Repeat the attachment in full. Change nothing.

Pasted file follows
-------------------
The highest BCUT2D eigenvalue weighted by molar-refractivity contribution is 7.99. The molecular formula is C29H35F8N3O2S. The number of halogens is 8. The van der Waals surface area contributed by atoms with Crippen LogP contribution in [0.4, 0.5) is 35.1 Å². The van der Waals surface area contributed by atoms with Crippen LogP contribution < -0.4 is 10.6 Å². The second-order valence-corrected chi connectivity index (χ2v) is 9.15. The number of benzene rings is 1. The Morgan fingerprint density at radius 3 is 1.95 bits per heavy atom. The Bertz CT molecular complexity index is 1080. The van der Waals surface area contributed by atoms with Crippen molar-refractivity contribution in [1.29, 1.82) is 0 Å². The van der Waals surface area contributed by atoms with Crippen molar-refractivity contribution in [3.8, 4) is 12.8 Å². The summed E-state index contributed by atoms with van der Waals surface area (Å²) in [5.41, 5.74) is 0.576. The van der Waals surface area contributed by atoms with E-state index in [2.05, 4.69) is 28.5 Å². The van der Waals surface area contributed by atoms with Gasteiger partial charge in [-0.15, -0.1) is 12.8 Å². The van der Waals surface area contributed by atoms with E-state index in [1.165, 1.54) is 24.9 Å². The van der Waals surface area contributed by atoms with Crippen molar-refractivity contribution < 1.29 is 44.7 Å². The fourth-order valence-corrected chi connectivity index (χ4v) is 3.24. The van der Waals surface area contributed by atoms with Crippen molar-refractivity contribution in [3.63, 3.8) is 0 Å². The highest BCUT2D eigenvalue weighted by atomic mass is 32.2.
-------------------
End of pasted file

The highest BCUT2D eigenvalue weighted by molar-refractivity contribution is 7.99. The molecular formula is C29H35F8N3O2S. The number of halogens is 8. The van der Waals surface area contributed by atoms with Crippen LogP contribution in [0.4, 0.5) is 35.1 Å². The van der Waals surface area contributed by atoms with Crippen LogP contribution < -0.4 is 10.6 Å². The second-order valence-corrected chi connectivity index (χ2v) is 9.15. The number of benzene rings is 1. The Morgan fingerprint density at radius 3 is 1.95 bits per heavy atom. The Bertz CT molecular complexity index is 1080. The van der Waals surface area contributed by atoms with Crippen molar-refractivity contribution in [1.29, 1.82) is 0 Å². The van der Waals surface area contributed by atoms with Crippen molar-refractivity contribution in [3.8, 4) is 12.8 Å². The summed E-state index contributed by atoms with van der Waals surface area (Å²) in [5.41, 5.74) is 0.576. The van der Waals surface area contributed by atoms with E-state index in [2.05, 4.69) is 28.5 Å². The van der Waals surface area contributed by atoms with Gasteiger partial charge in [-0.15, -0.1) is 12.8 Å². The van der Waals surface area contributed by atoms with E-state index in [1.165, 1.54) is 24.9 Å². The van der Waals surface area contributed by atoms with Crippen molar-refractivity contribution < 1.29 is 44.7 Å². The fourth-order valence-corrected chi connectivity index (χ4v) is 3.24. The van der Waals surface area contributed by atoms with Crippen molar-refractivity contribution in [3.63, 3.8) is 0 Å². The highest BCUT2D eigenvalue weighted by atomic mass is 32.2.